Helvellyn Facts: The Lake District's Favourite Fell
Helvellyn Facts: The Lake District's Favourite Fell
Posted By Herdy
Date 20th October 2020
The Lake District offers many claims to fame. It contains England’s largest lake, Windermere, England’s deepest lake, Wast Water, England’s highest mountain, Scafell Pike, and is also England’s largest national park. Yet all these records and facts omit what is arguably the Lake District’s most popular fell to climb: Helvellyn.
Few peaks in the Lake District capture the imagination and awe quite like Helvellyn. Perhaps it’s because of the summit’s ridiculously expansive views. Or maybe it’s to do with the thrill of tackling the mountain’s two famous knife-edge ridges: Striding Edge and Swirral Edge.
Helvellyn has enthralled local shepherds, early tourists, poets, painters, writers, and thrill-seekers alike for hundreds of years. To honour this famous mountain, much like we did with Scafell Pike, we wanted to share with you, dear reader, our favourite facts about this celebrated peak.
Helvellyn: the birth of a mountain
Helvellyn is roughly 450 million years old.
That may sound pretty old but in geological terms Helvellyn is a youngster. To compare, the mountains in the Northwest Highlands of Scotland, such as those around Torridon or in the Assynt, sit on a bed of Lewisian gneiss that is roughly 3.0–2.7 billion years old! The Black Cuillins on the Isle of Skye, by contrast, were formed around 60 million years ago.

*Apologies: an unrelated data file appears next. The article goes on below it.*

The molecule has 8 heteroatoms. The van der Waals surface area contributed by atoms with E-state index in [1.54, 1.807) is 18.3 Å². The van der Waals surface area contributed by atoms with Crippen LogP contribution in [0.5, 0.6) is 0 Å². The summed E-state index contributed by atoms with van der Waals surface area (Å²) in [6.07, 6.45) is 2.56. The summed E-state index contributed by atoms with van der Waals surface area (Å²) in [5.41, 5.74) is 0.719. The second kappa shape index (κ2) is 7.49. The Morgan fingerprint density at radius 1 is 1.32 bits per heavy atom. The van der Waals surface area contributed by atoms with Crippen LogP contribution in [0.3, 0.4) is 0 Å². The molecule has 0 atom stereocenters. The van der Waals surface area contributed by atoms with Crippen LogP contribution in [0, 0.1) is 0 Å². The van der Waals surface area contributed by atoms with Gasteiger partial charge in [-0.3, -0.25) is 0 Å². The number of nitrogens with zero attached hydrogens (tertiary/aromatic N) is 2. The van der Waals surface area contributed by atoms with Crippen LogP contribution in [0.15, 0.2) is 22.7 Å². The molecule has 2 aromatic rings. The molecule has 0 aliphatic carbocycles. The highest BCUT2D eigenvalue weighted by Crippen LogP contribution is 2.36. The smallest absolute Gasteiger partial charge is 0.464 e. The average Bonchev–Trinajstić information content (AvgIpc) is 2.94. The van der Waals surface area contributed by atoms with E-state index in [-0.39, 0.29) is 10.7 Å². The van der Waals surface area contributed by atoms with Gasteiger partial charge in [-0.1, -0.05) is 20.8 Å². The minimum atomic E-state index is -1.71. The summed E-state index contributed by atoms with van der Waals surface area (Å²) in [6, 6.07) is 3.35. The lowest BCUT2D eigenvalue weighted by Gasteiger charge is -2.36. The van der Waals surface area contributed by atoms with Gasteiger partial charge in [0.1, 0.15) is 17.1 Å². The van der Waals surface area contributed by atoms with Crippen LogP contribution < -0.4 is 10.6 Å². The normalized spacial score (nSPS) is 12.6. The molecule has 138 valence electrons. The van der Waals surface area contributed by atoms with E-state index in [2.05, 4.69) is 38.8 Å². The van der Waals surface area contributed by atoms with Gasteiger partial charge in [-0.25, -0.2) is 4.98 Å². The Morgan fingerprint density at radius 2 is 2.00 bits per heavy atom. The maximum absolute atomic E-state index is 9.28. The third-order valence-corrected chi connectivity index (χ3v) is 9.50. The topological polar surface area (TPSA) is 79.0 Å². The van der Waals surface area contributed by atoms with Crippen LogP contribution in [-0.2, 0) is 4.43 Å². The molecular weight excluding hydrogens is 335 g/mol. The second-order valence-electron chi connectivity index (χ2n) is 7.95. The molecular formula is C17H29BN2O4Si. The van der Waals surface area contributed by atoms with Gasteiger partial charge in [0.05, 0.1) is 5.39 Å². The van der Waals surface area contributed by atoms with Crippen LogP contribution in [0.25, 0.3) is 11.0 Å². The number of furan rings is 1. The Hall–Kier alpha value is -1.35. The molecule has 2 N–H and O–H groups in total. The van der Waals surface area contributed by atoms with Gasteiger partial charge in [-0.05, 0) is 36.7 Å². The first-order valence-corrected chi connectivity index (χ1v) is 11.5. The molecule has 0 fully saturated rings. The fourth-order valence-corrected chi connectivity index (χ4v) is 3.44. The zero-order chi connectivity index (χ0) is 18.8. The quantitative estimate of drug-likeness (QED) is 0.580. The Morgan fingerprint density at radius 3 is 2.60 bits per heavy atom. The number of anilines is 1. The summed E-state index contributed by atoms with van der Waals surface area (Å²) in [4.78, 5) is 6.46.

Helvellyn is part of the Borrowdale Volcanic Group of rocks, and was initially formed as a result of a volcanic caldera (a “caldera” is a large volcanic crater, usually formed by a major eruption that collapses the mouth of the volcano).
Its more modern-day shapes and forms are heavily attributed to glaciation, back when the whole of North England was covered in an ice sheet around 28,000–14,700 years BP (before present). In those days Helvellyn would’ve presented as a nunatak; that is, a rocky island protruding above the ice.
More recent glaciation, occurring around 12,650–11,550 years BP, gouged out the coves and glaciated valleys to the north and east of Helvellyn’s summit, including the beloved Grisedale and Glenridding valleys, as well as Helvellyn’s two famous arêtes: Striding Edge and Swirral Edge.
Of course, Helvellyn has been shaped by human hands too. Sheep, including our beloved Herdwick, have grazed the land around the mountain for centuries; first as visiting summer flocks when transhumance was more common, then as more permanent flocks when sheep farmers and shepherds settled the Lake District from the Viking-era onwards.
What does the name mean?